Building galaxy models with self-consistent prescriptions for stellar and nebular emission
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A galaxy's spectrum is the sum of light emitted by stars and gas, modulated by intervening dust. Translating between the observed flux from galaxies and meaningful astrophysical quantities relies on ``stellar population synthesis'' (SPS) models. These models include descriptions for the light produced by stars and dust in galaxies, but most neglect the nebular emission from ionized gas. Accounting for nebular emission is important, as both line and continuum emission can contribute significantly to the total observed flux. The goal of this thesis is to include and exploit a proper accounting of emission from ionized gas in widely-used galaxy models. I have integrated a fully self-consistent treatment of nebular line and continuum emission into the SPS code Flexible Stellar Population Synthesis (FSPS; Conroy et al. 2009), using the photoionization code CLOUDY (Ferland et al. 2013). This model, CloudyFSPS, successfully reproduces observed properties of galaxies in the UV and optical wavelength regimes, and galaxies with young and old stellar populations. This thesis contains three main efforts. The first describes the development and validation of the CloudyFSPS package. The second uses CloudyFSPS to assess UV emission and absorption line diagnostics. The third uses CloudyFSPS to explore the origin of LIER-like emission and the UV-upturn in early-type galaxies.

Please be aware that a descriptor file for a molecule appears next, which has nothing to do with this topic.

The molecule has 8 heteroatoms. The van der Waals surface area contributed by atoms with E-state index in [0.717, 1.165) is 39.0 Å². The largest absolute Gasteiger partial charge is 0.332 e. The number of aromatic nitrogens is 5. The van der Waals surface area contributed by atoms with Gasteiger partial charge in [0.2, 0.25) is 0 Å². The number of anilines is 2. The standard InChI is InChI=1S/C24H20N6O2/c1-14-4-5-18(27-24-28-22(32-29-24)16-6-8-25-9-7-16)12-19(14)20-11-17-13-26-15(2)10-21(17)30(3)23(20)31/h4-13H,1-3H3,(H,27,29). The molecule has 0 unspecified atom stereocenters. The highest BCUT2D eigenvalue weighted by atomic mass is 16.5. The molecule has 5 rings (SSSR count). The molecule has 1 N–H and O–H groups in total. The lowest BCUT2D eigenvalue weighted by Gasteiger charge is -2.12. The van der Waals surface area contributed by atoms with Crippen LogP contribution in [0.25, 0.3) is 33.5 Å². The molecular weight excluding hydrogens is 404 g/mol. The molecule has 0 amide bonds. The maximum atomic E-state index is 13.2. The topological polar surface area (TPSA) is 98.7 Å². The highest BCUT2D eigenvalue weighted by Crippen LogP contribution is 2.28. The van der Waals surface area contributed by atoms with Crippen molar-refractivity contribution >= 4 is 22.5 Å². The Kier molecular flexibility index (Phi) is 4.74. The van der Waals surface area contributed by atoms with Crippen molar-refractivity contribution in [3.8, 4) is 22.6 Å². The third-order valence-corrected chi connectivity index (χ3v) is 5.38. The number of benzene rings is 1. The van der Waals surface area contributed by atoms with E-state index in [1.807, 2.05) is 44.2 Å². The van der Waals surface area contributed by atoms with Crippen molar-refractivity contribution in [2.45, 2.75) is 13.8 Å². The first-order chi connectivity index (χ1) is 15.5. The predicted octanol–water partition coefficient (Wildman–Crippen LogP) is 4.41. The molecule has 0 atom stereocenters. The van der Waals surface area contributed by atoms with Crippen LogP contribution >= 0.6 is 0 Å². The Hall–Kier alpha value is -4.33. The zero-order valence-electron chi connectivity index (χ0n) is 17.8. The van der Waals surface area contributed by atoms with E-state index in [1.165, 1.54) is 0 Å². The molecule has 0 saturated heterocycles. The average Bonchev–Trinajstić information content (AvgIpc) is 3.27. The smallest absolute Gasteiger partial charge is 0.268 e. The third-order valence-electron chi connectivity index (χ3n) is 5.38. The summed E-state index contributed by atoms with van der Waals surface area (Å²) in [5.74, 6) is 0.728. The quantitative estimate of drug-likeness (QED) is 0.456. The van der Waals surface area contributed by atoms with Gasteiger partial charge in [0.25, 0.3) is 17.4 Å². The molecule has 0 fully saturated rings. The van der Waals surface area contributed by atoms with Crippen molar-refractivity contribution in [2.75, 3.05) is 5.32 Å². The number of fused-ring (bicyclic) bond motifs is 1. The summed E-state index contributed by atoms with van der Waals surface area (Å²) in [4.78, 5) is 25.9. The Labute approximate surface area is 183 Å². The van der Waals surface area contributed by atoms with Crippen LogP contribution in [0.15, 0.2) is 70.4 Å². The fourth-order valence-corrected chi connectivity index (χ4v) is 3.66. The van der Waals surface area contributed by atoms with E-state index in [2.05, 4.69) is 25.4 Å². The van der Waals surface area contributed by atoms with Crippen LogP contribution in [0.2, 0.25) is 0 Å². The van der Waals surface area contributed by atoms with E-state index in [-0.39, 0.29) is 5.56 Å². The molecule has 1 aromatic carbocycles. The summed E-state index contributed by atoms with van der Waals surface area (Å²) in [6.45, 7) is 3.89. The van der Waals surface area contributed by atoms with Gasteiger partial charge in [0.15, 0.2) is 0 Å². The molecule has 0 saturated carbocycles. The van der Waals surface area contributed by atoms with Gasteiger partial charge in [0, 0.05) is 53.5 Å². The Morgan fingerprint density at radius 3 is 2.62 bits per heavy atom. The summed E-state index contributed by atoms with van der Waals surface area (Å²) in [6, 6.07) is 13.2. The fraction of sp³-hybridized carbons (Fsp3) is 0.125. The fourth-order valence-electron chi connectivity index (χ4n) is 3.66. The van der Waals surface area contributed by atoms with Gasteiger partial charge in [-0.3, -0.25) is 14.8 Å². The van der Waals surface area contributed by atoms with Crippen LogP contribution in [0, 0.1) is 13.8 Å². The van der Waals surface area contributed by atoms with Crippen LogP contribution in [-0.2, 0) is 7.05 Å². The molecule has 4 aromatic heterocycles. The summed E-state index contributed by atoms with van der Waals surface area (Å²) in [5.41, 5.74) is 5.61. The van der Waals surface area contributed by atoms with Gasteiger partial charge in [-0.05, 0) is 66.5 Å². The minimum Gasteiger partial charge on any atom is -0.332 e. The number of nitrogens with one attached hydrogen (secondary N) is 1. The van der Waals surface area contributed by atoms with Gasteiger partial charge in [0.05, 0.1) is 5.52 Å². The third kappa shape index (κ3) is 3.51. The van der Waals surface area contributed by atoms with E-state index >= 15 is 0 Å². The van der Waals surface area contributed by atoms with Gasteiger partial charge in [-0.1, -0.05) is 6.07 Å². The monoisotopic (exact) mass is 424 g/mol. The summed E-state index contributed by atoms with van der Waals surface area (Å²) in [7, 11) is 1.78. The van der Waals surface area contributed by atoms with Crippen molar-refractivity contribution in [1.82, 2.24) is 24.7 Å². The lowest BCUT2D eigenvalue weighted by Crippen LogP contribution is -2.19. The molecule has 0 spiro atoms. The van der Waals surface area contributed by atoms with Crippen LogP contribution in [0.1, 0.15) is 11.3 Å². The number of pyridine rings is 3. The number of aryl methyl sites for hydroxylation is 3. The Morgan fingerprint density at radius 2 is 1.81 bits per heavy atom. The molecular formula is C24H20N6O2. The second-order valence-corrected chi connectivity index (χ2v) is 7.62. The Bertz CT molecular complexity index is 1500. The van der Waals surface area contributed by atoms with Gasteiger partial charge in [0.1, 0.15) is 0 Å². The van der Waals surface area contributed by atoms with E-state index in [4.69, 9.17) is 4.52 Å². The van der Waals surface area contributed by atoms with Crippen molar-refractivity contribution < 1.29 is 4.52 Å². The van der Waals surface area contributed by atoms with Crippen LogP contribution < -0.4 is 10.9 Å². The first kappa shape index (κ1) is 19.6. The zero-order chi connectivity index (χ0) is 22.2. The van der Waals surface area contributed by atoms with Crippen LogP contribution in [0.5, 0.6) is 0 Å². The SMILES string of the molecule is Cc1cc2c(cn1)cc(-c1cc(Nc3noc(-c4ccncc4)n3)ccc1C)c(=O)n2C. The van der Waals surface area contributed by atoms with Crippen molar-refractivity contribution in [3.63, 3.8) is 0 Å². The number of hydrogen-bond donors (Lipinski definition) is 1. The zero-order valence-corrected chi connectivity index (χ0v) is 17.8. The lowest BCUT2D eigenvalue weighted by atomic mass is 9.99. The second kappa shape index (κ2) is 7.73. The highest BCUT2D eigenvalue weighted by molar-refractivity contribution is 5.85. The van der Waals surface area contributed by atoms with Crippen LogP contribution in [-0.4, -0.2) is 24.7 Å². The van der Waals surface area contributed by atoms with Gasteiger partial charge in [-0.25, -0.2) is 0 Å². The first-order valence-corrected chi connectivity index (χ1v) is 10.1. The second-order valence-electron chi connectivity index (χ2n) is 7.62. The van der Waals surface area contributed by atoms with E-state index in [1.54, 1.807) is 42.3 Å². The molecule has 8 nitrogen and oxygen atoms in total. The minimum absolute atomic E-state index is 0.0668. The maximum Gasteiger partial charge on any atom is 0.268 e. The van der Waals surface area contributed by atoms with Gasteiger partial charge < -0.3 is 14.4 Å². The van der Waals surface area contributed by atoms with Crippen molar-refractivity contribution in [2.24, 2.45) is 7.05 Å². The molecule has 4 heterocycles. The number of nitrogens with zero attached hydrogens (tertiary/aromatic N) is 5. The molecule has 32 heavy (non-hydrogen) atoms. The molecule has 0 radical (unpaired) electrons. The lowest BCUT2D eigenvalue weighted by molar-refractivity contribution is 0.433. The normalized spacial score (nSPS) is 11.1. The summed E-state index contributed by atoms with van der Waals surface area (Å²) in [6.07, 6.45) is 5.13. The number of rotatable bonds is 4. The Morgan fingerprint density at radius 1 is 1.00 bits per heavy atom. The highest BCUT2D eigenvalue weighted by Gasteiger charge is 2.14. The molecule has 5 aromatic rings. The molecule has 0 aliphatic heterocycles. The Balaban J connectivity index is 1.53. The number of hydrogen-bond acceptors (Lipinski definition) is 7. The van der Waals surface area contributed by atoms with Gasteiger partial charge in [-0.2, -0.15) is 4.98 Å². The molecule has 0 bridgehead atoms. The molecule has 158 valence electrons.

- Astronomy